PHILADELPHIA – Women with polycystic ovary syndrome (PCOS) are at a higher risk for metabolic and psychiatric comorbidities prior to pregnancy, cardiometabolic complications during pregnancy, and cardiometabolic and psychiatric complications in the postpartum period, according to results from a prize paper at the annual meeting of the American Society for Reproductive Medicine.
“Our findings do support the ACOG [American College of Obstetricians and Gynecologists]that women with PCOS should be considered a high-risk group, and during the postpartum period should be screened for cardiovascular as well as psychiatric comorbidities,” director of the Penn Polycystic Ovary Syndrome Center at the University of Pennsylvania, Philadelphia, said in her presentation.
Dr. Dokras and colleagues performed a retrospective cohort study during 2000-2016 of patients aged 18-50 years, in the Optum claims database, which comprised 42,391 women with PCOS and 795,480 women without PCOS in 50 U.S. states. Women were included in the analysis if there were data available for at least 6 months to 1 year before pregnancy and between 6 weeks and 1 year after pregnancy. The researchers looked at risk factors prior to pregnancy, such as depression, hypertension, hyperlipidemia, diabetes, obesity, smoking, and use of assisted reproductive technology. During pregnancy, Dr. Dokras and colleagues analyzed complications such as preterm birth, multiple gestation, cesarean section, gestational hypertension and diabetes, preeclampsia and eclampsia, and depression in addition to outcomes in the postpartum period, such as hypertensive complications, thrombotic disease, peripartum cardiomyopathy, heart failure, arterial complications, perinatal and postpartum depression.
“Realizing that PCOS is underreported in administrative data sets, we looked at not only the diagnosis of PCOS but also tried to combine any menstrual irregularity and hirsutism occurring simultaneously, and then doing a sensitivity analysis and looking at the population,” said Dr. Dokras. “Similarly, knowing that misclassification can be an issue in these datasets, we did the same thing amongst the controls, looking for a single diagnosis of irregular menses and hirsutism.”
Prior to pregnancy, women with PCOS in the dataset tended to have a higher rate of obesity (14.7% vs. 4.7%), hyperlipidemia (11.3% vs. 5.3%), hypertension (6.2% vs. 2.5%), diabetes (5.3% vs. 1.2%), and depression (4.3% vs. 3.1%) and were also more likely to use assisted reproductive technology (5.2% vs. 1.0%) than were patients without PCOS (all P less than .001). During pregnancy, there was a higher rate of gestational diabetes (13.7% vs. 7.7%), preeclampsia (5.0% vs. 2.6%), preterm birth (16.9% vs. 12.2%), multiple gestation (6.6% vs. 2.5%), and cesarean section (45.1% vs. 32.9%) in patients with PCOS, compared with those without PCOS (all P less than .001).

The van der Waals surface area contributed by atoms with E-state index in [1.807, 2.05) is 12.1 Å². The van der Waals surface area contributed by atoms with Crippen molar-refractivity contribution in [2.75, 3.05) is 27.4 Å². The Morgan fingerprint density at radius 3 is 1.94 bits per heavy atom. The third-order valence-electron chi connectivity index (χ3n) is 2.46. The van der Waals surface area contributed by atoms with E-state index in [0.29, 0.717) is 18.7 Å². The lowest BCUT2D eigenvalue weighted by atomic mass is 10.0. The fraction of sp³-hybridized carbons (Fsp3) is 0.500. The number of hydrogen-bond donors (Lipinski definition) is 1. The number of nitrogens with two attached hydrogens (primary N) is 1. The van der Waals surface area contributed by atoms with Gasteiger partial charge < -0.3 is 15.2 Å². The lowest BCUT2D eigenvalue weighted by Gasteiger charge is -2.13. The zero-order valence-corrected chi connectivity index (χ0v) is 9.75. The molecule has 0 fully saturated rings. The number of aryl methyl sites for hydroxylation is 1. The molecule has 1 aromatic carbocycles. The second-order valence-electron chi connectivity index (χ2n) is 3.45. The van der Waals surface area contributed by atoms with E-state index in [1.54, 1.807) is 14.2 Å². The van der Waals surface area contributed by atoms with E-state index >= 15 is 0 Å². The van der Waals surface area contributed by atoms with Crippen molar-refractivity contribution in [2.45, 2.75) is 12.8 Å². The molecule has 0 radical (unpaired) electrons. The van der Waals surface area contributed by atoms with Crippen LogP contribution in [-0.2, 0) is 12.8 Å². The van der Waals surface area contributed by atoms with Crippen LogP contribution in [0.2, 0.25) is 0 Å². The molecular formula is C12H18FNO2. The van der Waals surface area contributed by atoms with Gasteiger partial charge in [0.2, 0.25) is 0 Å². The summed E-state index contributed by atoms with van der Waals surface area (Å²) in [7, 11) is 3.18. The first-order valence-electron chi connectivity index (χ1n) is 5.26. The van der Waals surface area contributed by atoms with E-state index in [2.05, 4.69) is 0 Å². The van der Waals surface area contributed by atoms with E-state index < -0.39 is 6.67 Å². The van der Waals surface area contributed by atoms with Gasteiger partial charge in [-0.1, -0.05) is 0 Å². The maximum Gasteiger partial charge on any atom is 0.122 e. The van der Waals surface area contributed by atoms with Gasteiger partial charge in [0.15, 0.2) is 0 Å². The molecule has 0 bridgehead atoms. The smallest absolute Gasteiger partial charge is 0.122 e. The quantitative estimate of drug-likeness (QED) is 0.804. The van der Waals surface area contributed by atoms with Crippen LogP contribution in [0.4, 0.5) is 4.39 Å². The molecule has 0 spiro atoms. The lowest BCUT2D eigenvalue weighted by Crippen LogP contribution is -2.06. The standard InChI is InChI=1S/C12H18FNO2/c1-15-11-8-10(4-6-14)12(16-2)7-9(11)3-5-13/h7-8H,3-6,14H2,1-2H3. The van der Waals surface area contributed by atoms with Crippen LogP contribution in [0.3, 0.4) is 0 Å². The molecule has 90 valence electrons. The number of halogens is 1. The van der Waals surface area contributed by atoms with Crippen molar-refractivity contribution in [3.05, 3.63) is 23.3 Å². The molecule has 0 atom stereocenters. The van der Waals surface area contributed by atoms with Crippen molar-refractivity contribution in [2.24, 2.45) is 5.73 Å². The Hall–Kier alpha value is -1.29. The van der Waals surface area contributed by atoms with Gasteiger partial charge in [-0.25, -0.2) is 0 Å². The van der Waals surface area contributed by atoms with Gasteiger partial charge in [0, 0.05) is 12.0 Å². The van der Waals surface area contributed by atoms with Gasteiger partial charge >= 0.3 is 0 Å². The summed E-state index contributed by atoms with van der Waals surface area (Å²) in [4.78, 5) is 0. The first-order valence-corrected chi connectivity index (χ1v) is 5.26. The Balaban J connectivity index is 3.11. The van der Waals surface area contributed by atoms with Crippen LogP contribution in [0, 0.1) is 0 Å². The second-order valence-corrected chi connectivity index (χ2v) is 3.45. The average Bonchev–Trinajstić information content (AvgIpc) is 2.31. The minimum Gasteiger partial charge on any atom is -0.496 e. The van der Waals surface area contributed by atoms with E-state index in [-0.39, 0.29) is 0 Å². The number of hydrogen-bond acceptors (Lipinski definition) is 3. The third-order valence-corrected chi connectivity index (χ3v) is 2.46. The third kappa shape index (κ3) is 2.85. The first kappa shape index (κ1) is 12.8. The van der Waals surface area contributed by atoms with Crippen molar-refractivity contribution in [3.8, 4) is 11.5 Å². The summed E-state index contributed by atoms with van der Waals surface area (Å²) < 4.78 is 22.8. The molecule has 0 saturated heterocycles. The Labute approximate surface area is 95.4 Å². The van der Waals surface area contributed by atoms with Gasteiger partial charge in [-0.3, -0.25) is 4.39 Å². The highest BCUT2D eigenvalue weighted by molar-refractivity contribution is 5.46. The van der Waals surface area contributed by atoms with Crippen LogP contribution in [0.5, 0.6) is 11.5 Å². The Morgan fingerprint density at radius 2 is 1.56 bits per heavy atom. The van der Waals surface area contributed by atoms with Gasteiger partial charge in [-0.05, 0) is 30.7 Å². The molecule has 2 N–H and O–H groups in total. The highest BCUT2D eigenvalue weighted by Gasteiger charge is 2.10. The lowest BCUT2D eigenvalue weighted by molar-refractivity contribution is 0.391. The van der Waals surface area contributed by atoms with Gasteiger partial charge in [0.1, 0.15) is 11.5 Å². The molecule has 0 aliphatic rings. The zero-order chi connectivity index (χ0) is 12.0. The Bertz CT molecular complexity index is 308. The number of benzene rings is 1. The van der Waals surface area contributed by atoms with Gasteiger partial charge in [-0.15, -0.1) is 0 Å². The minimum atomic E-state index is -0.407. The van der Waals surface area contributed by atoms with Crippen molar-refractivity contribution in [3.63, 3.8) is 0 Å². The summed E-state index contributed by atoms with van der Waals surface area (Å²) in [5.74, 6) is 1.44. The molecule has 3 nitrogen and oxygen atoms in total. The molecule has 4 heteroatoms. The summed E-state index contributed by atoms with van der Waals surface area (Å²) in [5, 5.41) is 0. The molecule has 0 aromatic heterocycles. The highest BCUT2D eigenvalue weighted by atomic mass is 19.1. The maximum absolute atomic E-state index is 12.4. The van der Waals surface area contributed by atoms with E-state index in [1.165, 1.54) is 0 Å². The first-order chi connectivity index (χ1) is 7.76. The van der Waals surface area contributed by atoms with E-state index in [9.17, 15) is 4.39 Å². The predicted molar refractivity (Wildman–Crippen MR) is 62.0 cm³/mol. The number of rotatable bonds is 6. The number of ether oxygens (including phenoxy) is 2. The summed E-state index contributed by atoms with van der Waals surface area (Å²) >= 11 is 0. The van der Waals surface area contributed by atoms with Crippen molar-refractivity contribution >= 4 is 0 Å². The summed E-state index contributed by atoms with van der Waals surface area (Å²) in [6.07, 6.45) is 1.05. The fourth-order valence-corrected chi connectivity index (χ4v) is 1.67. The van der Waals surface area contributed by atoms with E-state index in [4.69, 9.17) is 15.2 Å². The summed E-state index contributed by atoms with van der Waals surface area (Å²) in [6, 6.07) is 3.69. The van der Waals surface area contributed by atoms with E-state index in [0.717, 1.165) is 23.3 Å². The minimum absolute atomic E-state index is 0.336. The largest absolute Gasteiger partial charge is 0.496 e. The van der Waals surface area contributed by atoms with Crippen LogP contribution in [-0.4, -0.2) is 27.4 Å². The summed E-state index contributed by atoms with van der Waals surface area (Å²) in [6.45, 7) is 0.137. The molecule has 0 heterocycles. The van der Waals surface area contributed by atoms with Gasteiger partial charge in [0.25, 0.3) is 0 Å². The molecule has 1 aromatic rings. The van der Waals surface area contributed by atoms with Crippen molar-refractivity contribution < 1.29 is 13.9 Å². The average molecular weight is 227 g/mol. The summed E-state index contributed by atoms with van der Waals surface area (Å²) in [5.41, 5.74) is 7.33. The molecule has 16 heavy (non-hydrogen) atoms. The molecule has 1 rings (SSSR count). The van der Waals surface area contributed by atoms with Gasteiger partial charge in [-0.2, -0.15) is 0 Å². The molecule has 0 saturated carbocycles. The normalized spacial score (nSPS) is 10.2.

For patients in the postpartum period, women with PCOS were more likely to experience postpartum thrombotic disease (adjusted odds ratio, 1.60; 95% confidence interval, 1.23-2.09; P = .001), hypertensive heart disease (aOR, 1.45; 95% CI, 1.04-2.01; P = .027), eclampsia (aOR, 1.45; 95% CI, 1.14-1.86; P = .003), heart failure (aOR, 1.33; 95% CI, 1.08-1.64; P = .007), preeclampsia (aOR, 1.30; 95% CI, 1.17-1.45; P = than .001), and peripartum cardiomyopathy (aOR, 1.26; 95% CI, 1.03-1.54; P = .027).
With regard to depression, women with PCOS also were at greater risk of developing perinatal (aOR, 1.27; 95% CI, 1.22-1.33) and postpartum (aOR, 1.46; 95% CI, 1.36-1.57) depression, compared with women without PCOS (both P less than .001).
Dr. Dokras acknowledged the limitations of administrative datasets and noted that prospective studies need to be conducted to verify their findings.
This study was funded by a grant from the National Institutes of Health. Dr. Dokras reported being a consultant for Medtronic, AbbVie, and Ferring.
SOURCE: Dokras A, et al. ASRM 2019. .